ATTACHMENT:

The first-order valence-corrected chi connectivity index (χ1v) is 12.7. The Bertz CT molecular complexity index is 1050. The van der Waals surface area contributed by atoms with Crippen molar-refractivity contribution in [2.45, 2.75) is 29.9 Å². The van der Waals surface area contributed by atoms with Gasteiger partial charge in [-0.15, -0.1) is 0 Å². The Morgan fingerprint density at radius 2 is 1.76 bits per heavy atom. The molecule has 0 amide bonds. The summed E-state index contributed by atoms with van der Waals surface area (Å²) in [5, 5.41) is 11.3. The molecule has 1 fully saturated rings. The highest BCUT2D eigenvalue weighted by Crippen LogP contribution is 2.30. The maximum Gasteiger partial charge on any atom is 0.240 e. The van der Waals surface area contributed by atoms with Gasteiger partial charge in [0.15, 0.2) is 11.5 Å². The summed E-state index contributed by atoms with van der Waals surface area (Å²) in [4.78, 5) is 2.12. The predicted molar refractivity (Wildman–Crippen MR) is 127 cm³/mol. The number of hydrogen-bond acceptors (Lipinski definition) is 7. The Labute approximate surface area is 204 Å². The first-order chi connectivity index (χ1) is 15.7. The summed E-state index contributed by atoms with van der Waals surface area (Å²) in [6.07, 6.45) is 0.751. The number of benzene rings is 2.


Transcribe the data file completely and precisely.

The first-order valence-corrected chi connectivity index (χ1v) is 12.7. The Bertz CT molecular complexity index is 1050. The van der Waals surface area contributed by atoms with Crippen molar-refractivity contribution in [2.45, 2.75) is 29.9 Å². The van der Waals surface area contributed by atoms with Gasteiger partial charge in [-0.15, -0.1) is 0 Å². The Morgan fingerprint density at radius 2 is 1.76 bits per heavy atom. The molecule has 0 amide bonds. The summed E-state index contributed by atoms with van der Waals surface area (Å²) in [5, 5.41) is 11.3. The molecule has 1 fully saturated rings. The highest BCUT2D eigenvalue weighted by Crippen LogP contribution is 2.30. The maximum Gasteiger partial charge on any atom is 0.240 e. The van der Waals surface area contributed by atoms with Gasteiger partial charge in [0.15, 0.2) is 11.5 Å². The summed E-state index contributed by atoms with van der Waals surface area (Å²) in [4.78, 5) is 2.12. The predicted molar refractivity (Wildman–Crippen MR) is 127 cm³/mol. The number of hydrogen-bond acceptors (Lipinski definition) is 7. The Labute approximate surface area is 204 Å². The first-order chi connectivity index (χ1) is 15.7. The summed E-state index contributed by atoms with van der Waals surface area (Å²) in [6.07, 6.45) is 0.751. The number of benzene rings is 2.